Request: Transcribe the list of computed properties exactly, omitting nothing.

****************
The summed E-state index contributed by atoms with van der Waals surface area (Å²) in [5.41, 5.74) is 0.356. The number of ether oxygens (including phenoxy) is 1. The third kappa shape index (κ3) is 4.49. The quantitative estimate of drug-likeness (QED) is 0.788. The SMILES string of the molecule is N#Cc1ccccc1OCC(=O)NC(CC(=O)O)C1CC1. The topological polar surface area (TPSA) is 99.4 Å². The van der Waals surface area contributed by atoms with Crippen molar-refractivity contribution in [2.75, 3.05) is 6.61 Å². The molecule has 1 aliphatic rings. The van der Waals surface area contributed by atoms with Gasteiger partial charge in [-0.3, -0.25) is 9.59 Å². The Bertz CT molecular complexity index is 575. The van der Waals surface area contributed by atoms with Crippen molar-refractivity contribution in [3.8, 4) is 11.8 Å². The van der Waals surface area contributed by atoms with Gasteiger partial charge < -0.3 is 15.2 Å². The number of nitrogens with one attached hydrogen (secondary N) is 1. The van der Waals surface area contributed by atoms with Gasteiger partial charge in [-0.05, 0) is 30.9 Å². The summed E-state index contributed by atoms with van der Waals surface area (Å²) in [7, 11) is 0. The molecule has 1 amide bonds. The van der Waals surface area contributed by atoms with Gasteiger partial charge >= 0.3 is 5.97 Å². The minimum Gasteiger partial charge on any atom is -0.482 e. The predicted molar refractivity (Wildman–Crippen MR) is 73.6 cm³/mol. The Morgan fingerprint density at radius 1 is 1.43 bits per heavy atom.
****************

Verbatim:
The summed E-state index contributed by atoms with van der Waals surface area (Å²) in [5.41, 5.74) is 0.356. The number of ether oxygens (including phenoxy) is 1. The third kappa shape index (κ3) is 4.49. The quantitative estimate of drug-likeness (QED) is 0.788. The SMILES string of the molecule is N#Cc1ccccc1OCC(=O)NC(CC(=O)O)C1CC1. The topological polar surface area (TPSA) is 99.4 Å². The van der Waals surface area contributed by atoms with Crippen molar-refractivity contribution in [2.75, 3.05) is 6.61 Å². The molecule has 1 aliphatic rings. The van der Waals surface area contributed by atoms with Gasteiger partial charge in [-0.3, -0.25) is 9.59 Å². The Bertz CT molecular complexity index is 575. The van der Waals surface area contributed by atoms with Crippen molar-refractivity contribution in [3.8, 4) is 11.8 Å². The van der Waals surface area contributed by atoms with Gasteiger partial charge < -0.3 is 15.2 Å². The number of nitrogens with one attached hydrogen (secondary N) is 1. The van der Waals surface area contributed by atoms with Gasteiger partial charge in [-0.05, 0) is 30.9 Å². The summed E-state index contributed by atoms with van der Waals surface area (Å²) in [7, 11) is 0. The molecule has 1 amide bonds. The van der Waals surface area contributed by atoms with Gasteiger partial charge >= 0.3 is 5.97 Å². The minimum Gasteiger partial charge on any atom is -0.482 e. The predicted molar refractivity (Wildman–Crippen MR) is 73.6 cm³/mol. The Morgan fingerprint density at radius 1 is 1.43 bits per heavy atom.